Swiss glaciers have lost 10% of their volume in just two years, a report has found.
Scientists have said climate breakdown caused by the burning of fossil fuels is the cause of unusually hot summers and winters with very low snow volume, which have caused the accelerating melts. The volume lost during the hot summers of 2022 and 2023 is the same as that lost between 1960 and 1990.
The analysis by the Swiss Academy of Sciences found 4% of Switzerland’s total glacier volume vanished this year, the second-biggest annual decline on record. The largest decline was in 2022, when there was a 6% drop, the biggest thaw since measurements began.
Experts have stopped measuring the ice on some glaciers as there is essentially none left. Glacier Monitoring in Switzerland (Glamos), which monitors 176 glaciers, recently halted measurements at the St Annafirn glacier in the central Swiss canton of Uri since it had mostly melted.
Matthias Huss, the head of Glamos, said: “We just had some dead ice left. It’s a combination of climate change that makes such extreme events more likely, and the very bad combination of meteorological extremes. If we continue at this rate … we will see every year such bad years.”
He said small glaciers were disappearing because of the rate of ice loss. In order to stop Switzerland losing its ice, emissions needed to be halted, he said, but added that even if the world managed to keep warming to 1.5C above preindustrial levels, only a third of glacier volume in Switzerland was forecast to remain.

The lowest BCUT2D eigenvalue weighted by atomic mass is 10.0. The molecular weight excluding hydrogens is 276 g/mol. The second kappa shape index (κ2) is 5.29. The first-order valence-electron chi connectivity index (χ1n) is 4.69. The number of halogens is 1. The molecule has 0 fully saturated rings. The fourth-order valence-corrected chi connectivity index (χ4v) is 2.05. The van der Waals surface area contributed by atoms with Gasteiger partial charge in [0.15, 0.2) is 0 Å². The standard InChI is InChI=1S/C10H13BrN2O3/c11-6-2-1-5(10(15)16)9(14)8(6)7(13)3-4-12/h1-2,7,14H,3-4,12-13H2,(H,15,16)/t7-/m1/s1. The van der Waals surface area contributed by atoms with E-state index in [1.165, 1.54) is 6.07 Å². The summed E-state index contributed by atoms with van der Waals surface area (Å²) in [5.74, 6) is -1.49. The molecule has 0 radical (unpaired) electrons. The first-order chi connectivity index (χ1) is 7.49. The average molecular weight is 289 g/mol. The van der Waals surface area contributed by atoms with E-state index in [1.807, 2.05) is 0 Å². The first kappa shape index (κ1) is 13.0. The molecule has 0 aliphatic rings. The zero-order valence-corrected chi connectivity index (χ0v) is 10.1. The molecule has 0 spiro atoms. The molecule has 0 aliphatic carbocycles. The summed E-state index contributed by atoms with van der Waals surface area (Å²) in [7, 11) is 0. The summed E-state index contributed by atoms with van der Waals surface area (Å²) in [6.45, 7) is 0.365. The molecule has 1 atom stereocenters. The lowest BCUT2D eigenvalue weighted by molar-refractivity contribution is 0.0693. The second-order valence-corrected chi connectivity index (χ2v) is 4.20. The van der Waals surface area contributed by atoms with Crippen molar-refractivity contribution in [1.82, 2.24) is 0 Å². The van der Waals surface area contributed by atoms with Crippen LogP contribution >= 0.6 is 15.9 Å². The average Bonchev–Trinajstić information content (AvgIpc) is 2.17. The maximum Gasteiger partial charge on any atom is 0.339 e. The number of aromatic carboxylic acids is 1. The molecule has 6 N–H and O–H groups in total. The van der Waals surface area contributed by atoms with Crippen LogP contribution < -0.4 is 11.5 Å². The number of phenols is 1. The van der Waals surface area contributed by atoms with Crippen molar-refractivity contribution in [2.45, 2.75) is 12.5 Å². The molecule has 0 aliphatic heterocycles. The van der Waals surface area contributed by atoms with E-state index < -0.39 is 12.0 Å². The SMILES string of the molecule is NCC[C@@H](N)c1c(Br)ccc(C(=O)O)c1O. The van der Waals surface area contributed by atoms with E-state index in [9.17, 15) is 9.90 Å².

This meant, he said, that “all the small glaciers will be gone anyway, and the big glaciers will be much smaller”. But he stressed that at least “there will be some ice in the highest regions of the Alps and some glaciers that we can show to our grandchildren”.
The Swiss Alps experienced record warmth this year. In August, the peak melt month, the Swiss weather service found that the elevation at which precipitation freezes hit a new record overnight high, measured 5,289 metres (17,350ft), an altitude higher than Mont Blanc. This exceeded last year’s record of 5,184 metres.
The mountain scenery is changing due to the melting ice. Huss has found new lakes forming next to glacier tongues for the first time on record, as well as bare rock poking from thinning ice. Bodies long lost under ice have been recovered as ice sheets have shrunk.
Swiss records mainly go back to 1960, and to 1914 for some glaciers.